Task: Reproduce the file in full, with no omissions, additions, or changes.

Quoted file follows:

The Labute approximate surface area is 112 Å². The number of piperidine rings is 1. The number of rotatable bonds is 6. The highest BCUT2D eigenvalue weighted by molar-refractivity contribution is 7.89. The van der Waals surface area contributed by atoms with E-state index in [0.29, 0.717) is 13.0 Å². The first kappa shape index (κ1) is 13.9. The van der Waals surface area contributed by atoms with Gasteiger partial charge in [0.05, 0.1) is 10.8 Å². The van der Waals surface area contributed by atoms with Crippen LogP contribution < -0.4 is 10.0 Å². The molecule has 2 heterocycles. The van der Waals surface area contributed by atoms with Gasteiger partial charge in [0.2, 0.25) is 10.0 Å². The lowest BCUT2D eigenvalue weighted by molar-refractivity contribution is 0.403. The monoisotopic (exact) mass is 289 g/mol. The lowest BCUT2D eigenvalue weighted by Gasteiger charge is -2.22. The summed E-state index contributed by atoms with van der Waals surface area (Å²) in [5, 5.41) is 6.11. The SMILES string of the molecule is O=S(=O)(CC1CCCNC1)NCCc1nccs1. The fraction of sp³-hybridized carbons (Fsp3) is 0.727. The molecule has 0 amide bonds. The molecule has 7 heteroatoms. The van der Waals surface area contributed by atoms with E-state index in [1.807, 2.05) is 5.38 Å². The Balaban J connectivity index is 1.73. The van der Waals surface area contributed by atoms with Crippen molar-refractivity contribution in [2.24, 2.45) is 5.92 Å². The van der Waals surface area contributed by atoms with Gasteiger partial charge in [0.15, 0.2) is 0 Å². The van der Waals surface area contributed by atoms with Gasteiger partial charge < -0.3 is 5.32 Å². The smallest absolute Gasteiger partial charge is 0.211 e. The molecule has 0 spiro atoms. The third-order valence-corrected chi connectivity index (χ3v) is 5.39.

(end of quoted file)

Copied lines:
The Labute approximate surface area is 112 Å². The number of piperidine rings is 1. The number of rotatable bonds is 6. The highest BCUT2D eigenvalue weighted by molar-refractivity contribution is 7.89. The van der Waals surface area contributed by atoms with E-state index in [0.29, 0.717) is 13.0 Å². The first kappa shape index (κ1) is 13.9. The van der Waals surface area contributed by atoms with Gasteiger partial charge in [0.05, 0.1) is 10.8 Å². The van der Waals surface area contributed by atoms with Crippen LogP contribution < -0.4 is 10.0 Å². The molecule has 2 heterocycles. The van der Waals surface area contributed by atoms with Gasteiger partial charge in [0.2, 0.25) is 10.0 Å². The lowest BCUT2D eigenvalue weighted by molar-refractivity contribution is 0.403. The monoisotopic (exact) mass is 289 g/mol. The lowest BCUT2D eigenvalue weighted by Gasteiger charge is -2.22. The summed E-state index contributed by atoms with van der Waals surface area (Å²) in [5, 5.41) is 6.11. The SMILES string of the molecule is O=S(=O)(CC1CCCNC1)NCCc1nccs1. The fraction of sp³-hybridized carbons (Fsp3) is 0.727. The molecule has 0 amide bonds. The molecule has 7 heteroatoms. The van der Waals surface area contributed by atoms with E-state index in [1.807, 2.05) is 5.38 Å². The Balaban J connectivity index is 1.73. The van der Waals surface area contributed by atoms with Crippen molar-refractivity contribution in [2.24, 2.45) is 5.92 Å². The van der Waals surface area contributed by atoms with Gasteiger partial charge in [0.15, 0.2) is 0 Å². The van der Waals surface area contributed by atoms with Gasteiger partial charge < -0.3 is 5.32 Å². The smallest absolute Gasteiger partial charge is 0.211 e. The molecule has 0 spiro atoms. The third-order valence-corrected chi connectivity index (χ3v) is 5.39.